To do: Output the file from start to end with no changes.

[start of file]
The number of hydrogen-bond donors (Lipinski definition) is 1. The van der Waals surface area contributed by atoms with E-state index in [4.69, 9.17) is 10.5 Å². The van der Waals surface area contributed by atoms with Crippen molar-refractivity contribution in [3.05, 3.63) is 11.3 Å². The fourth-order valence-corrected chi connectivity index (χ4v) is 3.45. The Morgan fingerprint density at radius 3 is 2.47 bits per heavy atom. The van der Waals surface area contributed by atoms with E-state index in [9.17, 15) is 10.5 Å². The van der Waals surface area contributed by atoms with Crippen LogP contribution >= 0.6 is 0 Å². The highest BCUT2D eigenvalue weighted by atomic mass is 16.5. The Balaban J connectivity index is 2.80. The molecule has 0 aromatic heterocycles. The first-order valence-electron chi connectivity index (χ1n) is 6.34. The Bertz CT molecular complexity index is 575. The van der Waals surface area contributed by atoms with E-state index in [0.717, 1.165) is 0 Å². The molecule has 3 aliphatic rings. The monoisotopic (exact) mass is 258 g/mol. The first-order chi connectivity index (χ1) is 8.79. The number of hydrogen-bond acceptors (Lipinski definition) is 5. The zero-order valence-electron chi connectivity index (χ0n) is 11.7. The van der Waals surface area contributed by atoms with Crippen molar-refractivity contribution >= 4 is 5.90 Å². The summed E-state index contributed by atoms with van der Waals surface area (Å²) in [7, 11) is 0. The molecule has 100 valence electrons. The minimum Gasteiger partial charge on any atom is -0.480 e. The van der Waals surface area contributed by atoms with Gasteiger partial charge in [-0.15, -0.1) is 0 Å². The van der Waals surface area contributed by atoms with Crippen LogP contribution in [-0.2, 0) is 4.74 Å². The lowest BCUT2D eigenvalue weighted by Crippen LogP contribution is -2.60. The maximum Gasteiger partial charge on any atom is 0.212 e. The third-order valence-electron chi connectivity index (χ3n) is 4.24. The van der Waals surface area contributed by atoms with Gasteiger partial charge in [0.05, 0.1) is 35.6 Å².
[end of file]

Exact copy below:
The number of hydrogen-bond donors (Lipinski definition) is 1. The van der Waals surface area contributed by atoms with E-state index in [4.69, 9.17) is 10.5 Å². The van der Waals surface area contributed by atoms with Crippen molar-refractivity contribution in [3.05, 3.63) is 11.3 Å². The fourth-order valence-corrected chi connectivity index (χ4v) is 3.45. The Morgan fingerprint density at radius 3 is 2.47 bits per heavy atom. The van der Waals surface area contributed by atoms with E-state index in [9.17, 15) is 10.5 Å². The van der Waals surface area contributed by atoms with Crippen LogP contribution >= 0.6 is 0 Å². The highest BCUT2D eigenvalue weighted by atomic mass is 16.5. The Balaban J connectivity index is 2.80. The molecule has 0 aromatic heterocycles. The first-order valence-electron chi connectivity index (χ1n) is 6.34. The Bertz CT molecular complexity index is 575. The van der Waals surface area contributed by atoms with E-state index in [0.717, 1.165) is 0 Å². The molecule has 3 aliphatic rings. The monoisotopic (exact) mass is 258 g/mol. The first-order chi connectivity index (χ1) is 8.79. The number of hydrogen-bond acceptors (Lipinski definition) is 5. The zero-order valence-electron chi connectivity index (χ0n) is 11.7. The van der Waals surface area contributed by atoms with Crippen molar-refractivity contribution >= 4 is 5.90 Å². The summed E-state index contributed by atoms with van der Waals surface area (Å²) in [7, 11) is 0. The molecule has 100 valence electrons. The minimum Gasteiger partial charge on any atom is -0.480 e. The van der Waals surface area contributed by atoms with Gasteiger partial charge in [-0.15, -0.1) is 0 Å². The van der Waals surface area contributed by atoms with Crippen LogP contribution in [-0.2, 0) is 4.74 Å². The lowest BCUT2D eigenvalue weighted by Crippen LogP contribution is -2.60. The maximum Gasteiger partial charge on any atom is 0.212 e. The third-order valence-electron chi connectivity index (χ3n) is 4.24. The van der Waals surface area contributed by atoms with Gasteiger partial charge in [0.05, 0.1) is 35.6 Å².